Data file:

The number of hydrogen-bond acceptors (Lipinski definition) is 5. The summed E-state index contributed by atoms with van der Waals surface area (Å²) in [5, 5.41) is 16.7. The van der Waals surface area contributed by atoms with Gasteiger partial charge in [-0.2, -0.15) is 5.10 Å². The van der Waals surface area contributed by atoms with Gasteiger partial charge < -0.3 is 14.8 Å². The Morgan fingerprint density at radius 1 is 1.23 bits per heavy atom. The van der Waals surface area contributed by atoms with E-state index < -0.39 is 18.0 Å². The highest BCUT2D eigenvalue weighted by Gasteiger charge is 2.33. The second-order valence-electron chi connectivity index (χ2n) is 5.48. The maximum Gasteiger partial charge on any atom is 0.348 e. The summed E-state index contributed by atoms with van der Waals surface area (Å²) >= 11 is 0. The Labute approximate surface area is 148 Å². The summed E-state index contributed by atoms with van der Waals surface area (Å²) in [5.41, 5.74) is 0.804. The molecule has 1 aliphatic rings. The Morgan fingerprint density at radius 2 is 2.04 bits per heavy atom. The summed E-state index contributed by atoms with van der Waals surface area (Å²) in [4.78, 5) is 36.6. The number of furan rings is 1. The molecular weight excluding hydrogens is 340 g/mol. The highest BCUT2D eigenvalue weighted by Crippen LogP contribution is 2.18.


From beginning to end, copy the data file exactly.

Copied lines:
The number of hydrogen-bond acceptors (Lipinski definition) is 5. The summed E-state index contributed by atoms with van der Waals surface area (Å²) in [5, 5.41) is 16.7. The van der Waals surface area contributed by atoms with Gasteiger partial charge in [-0.2, -0.15) is 5.10 Å². The van der Waals surface area contributed by atoms with Gasteiger partial charge < -0.3 is 14.8 Å². The Morgan fingerprint density at radius 1 is 1.23 bits per heavy atom. The van der Waals surface area contributed by atoms with E-state index < -0.39 is 18.0 Å². The highest BCUT2D eigenvalue weighted by Gasteiger charge is 2.33. The second-order valence-electron chi connectivity index (χ2n) is 5.48. The maximum Gasteiger partial charge on any atom is 0.348 e. The summed E-state index contributed by atoms with van der Waals surface area (Å²) >= 11 is 0. The Labute approximate surface area is 148 Å². The summed E-state index contributed by atoms with van der Waals surface area (Å²) in [5.41, 5.74) is 0.804. The molecule has 1 aliphatic rings. The Morgan fingerprint density at radius 2 is 2.04 bits per heavy atom. The summed E-state index contributed by atoms with van der Waals surface area (Å²) in [4.78, 5) is 36.6. The number of furan rings is 1. The molecular weight excluding hydrogens is 340 g/mol. The highest BCUT2D eigenvalue weighted by Crippen LogP contribution is 2.18.